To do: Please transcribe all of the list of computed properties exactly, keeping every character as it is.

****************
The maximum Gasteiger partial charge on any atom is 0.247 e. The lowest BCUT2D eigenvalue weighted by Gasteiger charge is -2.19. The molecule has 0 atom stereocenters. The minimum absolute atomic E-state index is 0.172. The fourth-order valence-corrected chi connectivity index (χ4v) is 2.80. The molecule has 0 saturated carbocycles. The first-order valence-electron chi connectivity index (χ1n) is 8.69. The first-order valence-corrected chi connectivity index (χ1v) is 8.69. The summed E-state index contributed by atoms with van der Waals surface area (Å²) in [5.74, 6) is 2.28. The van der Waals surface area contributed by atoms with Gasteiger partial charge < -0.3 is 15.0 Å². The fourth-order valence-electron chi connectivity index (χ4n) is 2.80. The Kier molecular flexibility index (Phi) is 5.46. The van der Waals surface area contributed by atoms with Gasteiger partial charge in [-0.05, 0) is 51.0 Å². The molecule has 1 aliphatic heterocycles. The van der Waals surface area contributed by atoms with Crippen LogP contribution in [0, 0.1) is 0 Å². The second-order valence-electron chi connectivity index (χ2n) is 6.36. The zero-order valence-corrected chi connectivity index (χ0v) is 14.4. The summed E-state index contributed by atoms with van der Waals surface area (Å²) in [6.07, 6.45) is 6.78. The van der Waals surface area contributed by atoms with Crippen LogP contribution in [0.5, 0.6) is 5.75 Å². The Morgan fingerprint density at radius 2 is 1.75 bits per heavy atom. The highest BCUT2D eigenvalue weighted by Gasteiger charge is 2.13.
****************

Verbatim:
The maximum Gasteiger partial charge on any atom is 0.247 e. The lowest BCUT2D eigenvalue weighted by Gasteiger charge is -2.19. The molecule has 0 atom stereocenters. The minimum absolute atomic E-state index is 0.172. The fourth-order valence-corrected chi connectivity index (χ4v) is 2.80. The molecule has 0 saturated carbocycles. The first-order valence-electron chi connectivity index (χ1n) is 8.69. The first-order valence-corrected chi connectivity index (χ1v) is 8.69. The summed E-state index contributed by atoms with van der Waals surface area (Å²) in [5.74, 6) is 2.28. The van der Waals surface area contributed by atoms with Gasteiger partial charge < -0.3 is 15.0 Å². The fourth-order valence-electron chi connectivity index (χ4n) is 2.80. The Kier molecular flexibility index (Phi) is 5.46. The van der Waals surface area contributed by atoms with Gasteiger partial charge in [-0.05, 0) is 51.0 Å². The molecule has 1 aliphatic heterocycles. The van der Waals surface area contributed by atoms with Crippen LogP contribution in [0, 0.1) is 0 Å². The second-order valence-electron chi connectivity index (χ2n) is 6.36. The zero-order valence-corrected chi connectivity index (χ0v) is 14.4. The summed E-state index contributed by atoms with van der Waals surface area (Å²) in [6.07, 6.45) is 6.78. The van der Waals surface area contributed by atoms with Crippen LogP contribution in [0.5, 0.6) is 5.75 Å². The Morgan fingerprint density at radius 2 is 1.75 bits per heavy atom. The highest BCUT2D eigenvalue weighted by Gasteiger charge is 2.13.